February 10, 2006
Oroville Mercury Register
“SOME GAVE ALL”
February 13, 1920 Oroville Mercury Register
OROVILLE VETS OF BIG WAR HONORED
Four French Memorial Death Certificates for Oroville Veterans who
sacrificed their lives during the great war, have been received
by Frank Mitchell, temporary secretary for the Oroville Post of
the American Legion. The certificates are beautifully designed,
bearing the name of the soldier in whose honor it is presented.
As an expression of the gratitude to this country thousands of similar
certificates are being sent to every section of the United States
where they will be presented to parents of deceased soldiers. The
four memorial certificates sent to Oroville bear the names of Thomas
J. Lucas, Silvarta Morrison, John Toland and T. J. Kelly. (This
article was found by committee member Joan Lee (Van Campen))
This story is by Committee Member Daryl Autrey from an interview
with Frank Stowell:
Frank Stowell wonders aloud why he has lived this long, nearly 87
years. His only sister, Marie, did not. Her life was lost in the
Sacramento River at Colusa as she tried to save a swimmer from drowning.
She was only 20. Jack, his only brother, did not live long. At 21,
he was lost on the USS Huston in WWII. Frank’s brother and sister
were taken so young that Frank has lived most of his life without
them and still wonders why. He figures
that perhaps he was given the years that were taken from his siblings.
Water played a fateful part in the destinies of Frank Stowell’s
On May 27th, 1937, after graduating from Colusa High,
Frank married his high school sweetheart, Gerda, and moved to Oroville
to live near the Feather River. A year or so later Frank’s parents,
Frank and Edna, would settle near Yankee Hill. The younger Frank
shared his father’s love of fishing. The two of them fished avidly
and were champion fly-casters.
In June of 1938 Frank’s younger brother, Jack, was finishing high
school in Colusa. He excelled as a sprinter, setting a still-unbroken
record for the 100 yard dash at a 1937 track meet in Gridley. Jack
Stowell graduated from high school and left Colusa to live in Oroville
with his brother and sister-in-law, Frank and Gerda.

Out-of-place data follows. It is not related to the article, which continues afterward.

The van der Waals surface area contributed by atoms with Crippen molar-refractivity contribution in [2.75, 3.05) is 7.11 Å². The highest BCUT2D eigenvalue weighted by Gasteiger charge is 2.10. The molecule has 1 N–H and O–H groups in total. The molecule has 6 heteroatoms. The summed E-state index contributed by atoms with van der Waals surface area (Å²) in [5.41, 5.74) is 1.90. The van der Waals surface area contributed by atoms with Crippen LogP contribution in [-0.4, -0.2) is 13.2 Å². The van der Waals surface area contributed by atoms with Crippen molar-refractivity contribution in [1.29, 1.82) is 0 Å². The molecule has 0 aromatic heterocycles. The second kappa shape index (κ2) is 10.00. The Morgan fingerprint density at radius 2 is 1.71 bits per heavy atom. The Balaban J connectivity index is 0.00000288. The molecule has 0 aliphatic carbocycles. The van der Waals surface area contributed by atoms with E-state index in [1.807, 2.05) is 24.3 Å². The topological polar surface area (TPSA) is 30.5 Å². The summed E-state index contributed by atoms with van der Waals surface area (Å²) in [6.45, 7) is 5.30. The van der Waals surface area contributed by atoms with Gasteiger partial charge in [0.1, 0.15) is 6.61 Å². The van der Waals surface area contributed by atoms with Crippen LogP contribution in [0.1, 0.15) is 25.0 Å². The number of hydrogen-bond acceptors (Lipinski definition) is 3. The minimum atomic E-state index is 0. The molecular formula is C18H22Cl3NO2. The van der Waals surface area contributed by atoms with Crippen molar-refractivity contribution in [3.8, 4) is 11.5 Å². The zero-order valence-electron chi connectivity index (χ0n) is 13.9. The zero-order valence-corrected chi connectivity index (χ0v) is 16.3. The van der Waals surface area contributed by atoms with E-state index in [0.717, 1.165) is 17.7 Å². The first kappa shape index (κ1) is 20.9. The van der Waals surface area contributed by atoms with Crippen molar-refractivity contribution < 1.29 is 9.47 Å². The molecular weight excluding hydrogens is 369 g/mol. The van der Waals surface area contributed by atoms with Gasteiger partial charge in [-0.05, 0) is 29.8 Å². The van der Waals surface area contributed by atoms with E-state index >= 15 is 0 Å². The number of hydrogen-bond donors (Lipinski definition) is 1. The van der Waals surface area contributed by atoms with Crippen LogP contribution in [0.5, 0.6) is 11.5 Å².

Jack and Frank spent the long hours of 1938’s summer fishing on
the Feather River. Their fishing together ended later that year
when Jack enlisted in the Navy. Frank drove his brother to Southern
Pacific’s Sacramento depot to catch the train to Navy Boot Camp
in San Diego. Out of basic training, Jack was assigned for a while
to the USS Pillsbury, DD 520. The destroyer Pillsbury was a four-stack
ship launched in 1920, after the end of WWI . Jack returned to Oroville
for the last time early in 1940 when he was given Liberty before
shipping out from Mare Island on a heavy cruiser, the USS Huston,
Jack Stowell sent letters home regularly, written in pencil and
sealed in small envelopes, proudly bearing the USS Huston’s postmark.
In his letters Jack complained of harassment by the Japanese Fleet.
Often they outnumbered the Huston and her escorts had to hide from
aggressive Japanese warships. This was the end of peacetime for
a neutral America. Before Jack’s enlistment was up, Japan’s hostility
precipitated the end of America’s aloof foreign policy with the
infamous bombardment of our ships and planes at Pearl Harbor in
the last month of 1941.( to be continued.)
Stu’s Notes; We are saddened by the passing of Patti Meyers.
She helped so many people in so many ways. One of her projects was
a yearly Talent Show which she did for many years. The last two
years it was for our Oroville Veterans Memorial Park. She worked
so hard on these shows. She had first class acts. The shows were
amazing. She will truly be missed by so many. Her Fiancé, John De
Ree, a new friend of mine was by her side in these many events for
so many years. I feel bad that it’s taking so long to finish our
Memorial, especially for those who have helped us and haven’t lived
to see it! One benefit is that every year that goes by we find more
names to honor. After 5 years the list is quite long. We have never
found any list anywhere of those that died, up to the Korean War.
Vietnam, yes it was recorded but the list we found was not complete.
Also the list of those that died in plane crashes around our community,
thanks to Daryl. Many of those we found were by hard research and
with God’s help, by putting us in the right spot at the right time.
Some people call it a coincidence, I don’t. Thank you, Joan Lee
for this recent information.